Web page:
"Those who forget the past are condemned to repeat it." If only! I'm sure that many of you have heard some form of that quip by Santayana, and I daresay that in an unguarded moment I may have actually used it in class, as if the study of history were mainly justified by its prophylactic utility. That's not fair to Santayana, who meant no such thing, but it is how the quip is commonly understood. If you don't know your history, then you are likely to step on the same landmines that your ignorant forebears stepped on, and then think how sorry you'll be.
An excellent corrective to this half-mistaken call for the study of history is a book I've just read for the first time -- to my embarrassment I say it, but everyone has his sins of omission. It's Richard Weaver's Ideas Have Consequences (1948), one of those books like Kirk's Conservative Mind or Lasch's Culture of Narcissism that allows you to stand clear of the contemporary welter and see not only how we've arrived at the current unpleasantness, but how apparently disparate phenomena are related: the loss of the sense of transcendentals; the reduction of the people to the masses; corporate capitalism and the oxymoronic anonymity of property; pragmatic education in the service of materialist ends; and what Weaver calls "The Stereopticon," the public rapid-fire of one image after another, without cultural or historical context, at speeds that make reflection and reason impossible. The Idea, by the way, that has brought about these Consequences, is the nominalist one, given us by Scotus (whom Weaver does not single out for villainy) and Ockham (whom he does), which denies the existence of universals, and eventually replaces the quest for knowledge-as-truth with the Baconian quest for knowledge-as-power-over. In other words, it dethrones wisdom and sets up technological and bureaucratic utility in its place. It sees the world finally as a machine, and then man as a machine, or as some great inert mass to be activated for pragmatic and materialist purposes.
Some developments since Weaver wrote would bring him cause for hope: the homeschooling movement foremost among them. In a home school, the teachers and the students largely choose their course of study, making judgments that it is better for Joey to read Dickens than it is for him to read Stephen King, and so judging in the light of values deriving from their sense of the good, the true, and the beautiful. Or maybe, if they are foolish, they make the reverse judgment; but at least they are human in their error, and not some indiscriminate portion in a vast mass, and they will suffer the consequences of their misjudgment and perhaps learn from them, exactly as if they had neglected to provide for raingutters in a house they built for themselves. Yet many developments would but confirm Weaver's vision. He would, as the old-fashioned liberal Lasch did, see the feminist "revolution" as but one form of capitulating to the freedom-destroying reduction of families to wards of the state, and of genuine individualism to narcissism, with one's value determined not by tradition, or honor, or noble obedience to moral directives that transcend the age, but rather by celebrity, a plaque on a desk, and brightly ribboned toys. Every philosophy that scorns the past, writing it off as one long night of stupidity, or, worse, as "socially constructed" and therefore irrelevant to us now, condemns man to live a prey to current social managers and mass education and entertainment. You cannot be a lover of wisdom without a strong memory, Plato says.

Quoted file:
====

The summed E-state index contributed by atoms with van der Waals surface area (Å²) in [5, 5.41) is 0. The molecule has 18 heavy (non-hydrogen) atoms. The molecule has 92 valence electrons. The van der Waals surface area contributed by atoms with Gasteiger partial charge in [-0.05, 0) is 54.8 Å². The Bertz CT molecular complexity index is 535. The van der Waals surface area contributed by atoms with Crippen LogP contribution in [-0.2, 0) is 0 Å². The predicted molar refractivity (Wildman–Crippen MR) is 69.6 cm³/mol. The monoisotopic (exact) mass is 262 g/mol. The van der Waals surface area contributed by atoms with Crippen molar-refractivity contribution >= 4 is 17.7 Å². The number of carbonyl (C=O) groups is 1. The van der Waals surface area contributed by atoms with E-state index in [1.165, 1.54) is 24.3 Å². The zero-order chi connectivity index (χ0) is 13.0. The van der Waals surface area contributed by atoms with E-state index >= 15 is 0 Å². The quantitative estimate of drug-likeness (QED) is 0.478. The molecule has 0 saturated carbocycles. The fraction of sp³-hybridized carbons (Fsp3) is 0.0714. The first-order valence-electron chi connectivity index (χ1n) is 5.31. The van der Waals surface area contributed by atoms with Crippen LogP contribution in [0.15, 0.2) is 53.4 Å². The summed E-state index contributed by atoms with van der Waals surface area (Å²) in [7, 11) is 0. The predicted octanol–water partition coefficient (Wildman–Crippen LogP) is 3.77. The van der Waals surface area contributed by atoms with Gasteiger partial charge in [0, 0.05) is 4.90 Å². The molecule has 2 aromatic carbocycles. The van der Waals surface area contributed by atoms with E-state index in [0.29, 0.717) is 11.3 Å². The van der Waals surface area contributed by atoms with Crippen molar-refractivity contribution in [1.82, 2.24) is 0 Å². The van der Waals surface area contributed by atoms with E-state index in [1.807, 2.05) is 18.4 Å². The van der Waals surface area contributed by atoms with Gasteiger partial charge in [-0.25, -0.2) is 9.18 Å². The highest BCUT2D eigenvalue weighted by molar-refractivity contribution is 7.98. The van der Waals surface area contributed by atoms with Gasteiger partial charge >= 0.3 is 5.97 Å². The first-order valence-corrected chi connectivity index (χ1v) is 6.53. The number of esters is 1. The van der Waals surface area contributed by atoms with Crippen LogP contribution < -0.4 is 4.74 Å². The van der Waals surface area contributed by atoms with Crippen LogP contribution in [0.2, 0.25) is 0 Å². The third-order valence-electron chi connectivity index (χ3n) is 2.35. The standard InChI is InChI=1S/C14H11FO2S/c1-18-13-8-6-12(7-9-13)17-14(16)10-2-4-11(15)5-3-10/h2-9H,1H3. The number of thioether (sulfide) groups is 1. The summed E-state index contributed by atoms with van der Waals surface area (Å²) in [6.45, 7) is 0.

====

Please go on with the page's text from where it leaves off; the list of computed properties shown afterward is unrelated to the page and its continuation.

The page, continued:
I live and work in the midst of the ruins: just the other day I saved from the dumpster several learned expositions, written for the Intelligent General Reader, of the Summa Theologiae of Aquinas. When I opened one of the volumes, a passel of newspaper clippings fell out, along with some prayer cards, and memorials for deceased Dominicans. On the inside of one cover was written "R. J. Fortin, 1951" -- and if I am right, that means that the book was owned by an excellent Shakespearean scholar, an alumnus of my college, and the founder of our Western Civilization program. Somehow no one in my library saw fit to save the books. As no one in a local Narragansett Bay library saw fit to save four volumes of the renowned history of the Indians, by Francis Parkman. Mass man, watching "news" en masse, "educated" to believe that the latest ephemera, a Romney or a Mrs. Clinton, have ever entertained a single idea to distinguish them from the masses to which they agree that we should be reduced. We will know that we have a chance of rising from the sludge when the following conversation becomes conceivable once more:
Puling Person of the Populace: "Our schools are failing, Mr. Presidential Candidate. What do you plan on doing about it?"
Mr. Candidate: "Nothing at all. If your students can't read, might I suggest that you see to it yourselves? Might I also suggest that you fire those currently in charge of your schools? See to it yourselves. You are not children."
Puling Person of the Populace: "But Mr. Presidential Candidate --"
Mr. Candidate: "No more. Do not embarrass yourself any further."
Anyway, I wish you all a blessed Feast of the Circumcision -- though I know it happened a long time ago.